# Bitcoin Bits and Bobs 3: Base58

2022-11-03 01:09

Another subject I found interesting is Base58, which is a special byte encoding scheme, similar to Base62, with a few changes. Just a quick summary, a character encoding like Base62 allows you represent number using more than just decimal (i.e. using more digits than just 0-9).

You may have heard of hexadecimal, which uses Base16 encoding (0-9 plus A-F representing 10-15). Base62 uses 0-9 + a-z + A-Z. In this case the letters represent different numbers enirely ranging all the way up from 10 - 61. Use a number base higher than 10 allows you to represent a number using fewer text characters, which helps with storing and typing Bitcoin addresses.

Bitcoin addresses use Base58, which is Base62 with a slight modification: characters that look similar (O and 0, l and I) are not included in the character alphabet. This makes it harder to misread and mistype Bitcoin addreses.

So, I want to write some code to encode normal, positive decimal integers into Base58, and to be able to decode again. I will be using the very helpful reference on Learn Me A Bitcoin to go along with this.

Let’s begin by defining the alphabet:

``````static B58_ALPHABET: &[u8] = b"123456789ABCDEFGHJKLMNPQRSTUVWXYZabcdefghijkmnopqrstuvwxyz";
``````

Okay, so the easy place to start is encoding a normal integer as a Base58 string. Why is this easy? Because it can’t fail. Decoding a string has a potential for failure: you can pass invalid string data. We’ll handle that last.

Here’s how you encode:

``````pub fn encode(num: u64) -> String {
// Reserve a byte vector of some minimal but usually sufficient amount
let mut output: Vec<u8> = Vec::with_capacity(10);

let mut num = num;
while num > 0 {
let idx = num % 58;
output.push(B58_ALPHABET[idx as usize]);
num = num / 58;
}

// Handle special case
if output.is_empty() {
output.push(b'1'); // 1 in Base58 is actually 0
}

// Reverse to correct byte order
output.reverse();

// Convert to string
String::from_utf8(output).expect("This should never fail")
}
``````

So what’s happening here? The meat of the method is the loop. It takes the input number modulus 58, which gives us the index of the character in alphabet to include, which it pushes to the vector. Following that, it does integer division of the input number by 58, and that becomes the next number in the iteration. Repeat until there are no more numbers to factor.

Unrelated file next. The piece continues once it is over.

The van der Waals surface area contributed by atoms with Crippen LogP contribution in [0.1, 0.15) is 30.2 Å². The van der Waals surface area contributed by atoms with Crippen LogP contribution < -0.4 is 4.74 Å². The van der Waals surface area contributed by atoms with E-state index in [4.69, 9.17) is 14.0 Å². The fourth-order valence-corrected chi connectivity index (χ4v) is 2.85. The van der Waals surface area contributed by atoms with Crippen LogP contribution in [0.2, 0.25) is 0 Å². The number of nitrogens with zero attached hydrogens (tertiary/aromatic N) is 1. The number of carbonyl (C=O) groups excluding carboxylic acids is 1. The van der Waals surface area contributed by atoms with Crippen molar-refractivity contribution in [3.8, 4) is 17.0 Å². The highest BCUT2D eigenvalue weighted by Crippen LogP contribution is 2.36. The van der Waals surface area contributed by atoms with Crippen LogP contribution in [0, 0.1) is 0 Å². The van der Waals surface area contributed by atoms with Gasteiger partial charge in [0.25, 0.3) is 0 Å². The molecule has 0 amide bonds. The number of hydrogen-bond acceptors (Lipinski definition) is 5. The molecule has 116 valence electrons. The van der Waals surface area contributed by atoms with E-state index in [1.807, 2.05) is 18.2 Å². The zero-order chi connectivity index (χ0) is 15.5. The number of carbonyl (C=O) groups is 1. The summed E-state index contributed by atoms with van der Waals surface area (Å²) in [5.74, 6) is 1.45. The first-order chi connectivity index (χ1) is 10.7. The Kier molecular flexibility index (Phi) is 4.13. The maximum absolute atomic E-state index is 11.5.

You’re left with a byte array that represents the string (but in reverse). So we reverse the vector and return it as a string.

Now let’s write some tests to verify:

``````#[test]
fn test_encode() {
let test_cases = [(0, "1"), (20, "M"), (9999, "3yQ")];

for (inp, out) in test_cases {
assert_eq!(encode(inp), out);
}
}
``````

Alright, so now onto the slightly trickier side of the operation: decoding a Base58 string into an integer. As mentioned above, this is a fallible operation, since not every string will be a valid Base58 number. So to begin, let’s define an error type that we can use for the various ways decoding can fail:

``````#[derive(Debug, PartialEq, Eq)]
pub struct Base58Error;

impl std::fmt::Display for Base58Error {
fn fmt(&self, f: &mut std::fmt::Formatter<'_>) -> std::fmt::Result {
f.write_str("Unparseable base58 value")
}
}

impl std::error::Error for Base58Error {}
``````

Now that we have our error type, we can define some helper functions.

``````fn b58pos(byte: u8) -> Result<usize, Base58Error> {
B58_ALPHABET
.iter()
.position(|d| *d == byte)
.ok_or(Base58Error)
}

fn decode_factor((idx, byte): (usize, u8)) -> Result<u64, Base58Error> {
let pos = b58pos(byte)?;
let exp: u32 = idx.try_into().or(Err(Base58Error))?;
let factor = pos * 58usize.pow(exp);
Ok(factor as u64)
}
``````

`b58pos` take a give byte (e.g. `'Q'`) and returns it’s position in the Base58 alphabet. In the event it doesn’t find it (an invalid byte was passed), it returns `Base58Error` we created above.

`decode_factor` takes an index and a byte as a tuple (you will see why soon). It uses the byte to locate the position in the Base58 alphabet. It multiples that position number by 58 raised to the power of the index from the given string. This function calculates one digit of the Base58 string.

We can finally compose the true `decode` function:

``````pub fn decode(inp: &str) -> Result<u64, Base58Error> {
inp.bytes().rev().enumerate().map(decode_factor).sum()
}
``````

Given an input string, it converts it into bytes, then reverses it, then iterates over the bytes values with an index (this is where `(idx, byte): (usize, u8)` come in from above), then maps the `decode_factor` across the values. This effectively maps `decode_factor` across every byte, returning the expected `u64`, finally summing them up for the final answer.

Let’s write some test!

``````#[test]
fn test_decode() {
let test_cases = [(0, "1"), (20, "M"), (9999, "3yQ")];
for (out, inp) in test_cases {
assert_eq!(decode(inp).unwrap(), out);
}
}

#[test]
fn test_invalid_decode() {
assert_eq!(decode("0OIl"), Err(Base58Error));
}
``````

Of course, we make sure to valid and invalid strings while parsing.

And that’s it! That’s how encode and decode a basic Base58 number. Note: This is the not the same as encoding a bitcoin address, which is a bit more involved than just converting to Base58.